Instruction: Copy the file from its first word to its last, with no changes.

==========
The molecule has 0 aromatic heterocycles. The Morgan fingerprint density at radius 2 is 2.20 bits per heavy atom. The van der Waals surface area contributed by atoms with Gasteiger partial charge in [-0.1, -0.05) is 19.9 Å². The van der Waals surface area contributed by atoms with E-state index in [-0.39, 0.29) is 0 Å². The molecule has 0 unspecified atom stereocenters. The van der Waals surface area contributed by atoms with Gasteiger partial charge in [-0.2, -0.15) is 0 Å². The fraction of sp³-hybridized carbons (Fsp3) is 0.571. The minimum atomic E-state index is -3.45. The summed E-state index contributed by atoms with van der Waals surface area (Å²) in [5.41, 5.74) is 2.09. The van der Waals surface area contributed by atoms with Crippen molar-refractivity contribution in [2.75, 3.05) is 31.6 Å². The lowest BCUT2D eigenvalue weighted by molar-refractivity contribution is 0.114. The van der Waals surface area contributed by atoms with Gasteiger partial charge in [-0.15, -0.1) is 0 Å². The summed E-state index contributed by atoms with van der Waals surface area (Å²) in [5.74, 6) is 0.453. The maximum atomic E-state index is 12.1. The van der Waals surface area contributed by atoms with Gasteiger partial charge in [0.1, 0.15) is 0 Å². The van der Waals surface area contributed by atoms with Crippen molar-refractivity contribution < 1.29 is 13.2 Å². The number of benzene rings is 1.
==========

The molecule has 0 aromatic heterocycles. The Morgan fingerprint density at radius 2 is 2.20 bits per heavy atom. The van der Waals surface area contributed by atoms with Gasteiger partial charge in [-0.1, -0.05) is 19.9 Å². The van der Waals surface area contributed by atoms with E-state index in [-0.39, 0.29) is 0 Å². The molecule has 0 unspecified atom stereocenters. The van der Waals surface area contributed by atoms with Gasteiger partial charge in [-0.2, -0.15) is 0 Å². The fraction of sp³-hybridized carbons (Fsp3) is 0.571. The minimum atomic E-state index is -3.45. The summed E-state index contributed by atoms with van der Waals surface area (Å²) in [5.41, 5.74) is 2.09. The van der Waals surface area contributed by atoms with Crippen molar-refractivity contribution in [2.75, 3.05) is 31.6 Å². The lowest BCUT2D eigenvalue weighted by molar-refractivity contribution is 0.114. The van der Waals surface area contributed by atoms with Gasteiger partial charge in [-0.15, -0.1) is 0 Å². The summed E-state index contributed by atoms with van der Waals surface area (Å²) in [5.74, 6) is 0.453. The maximum atomic E-state index is 12.1. The van der Waals surface area contributed by atoms with Gasteiger partial charge in [0.1, 0.15) is 0 Å². The van der Waals surface area contributed by atoms with Crippen molar-refractivity contribution < 1.29 is 13.2 Å². The number of benzene rings is 1.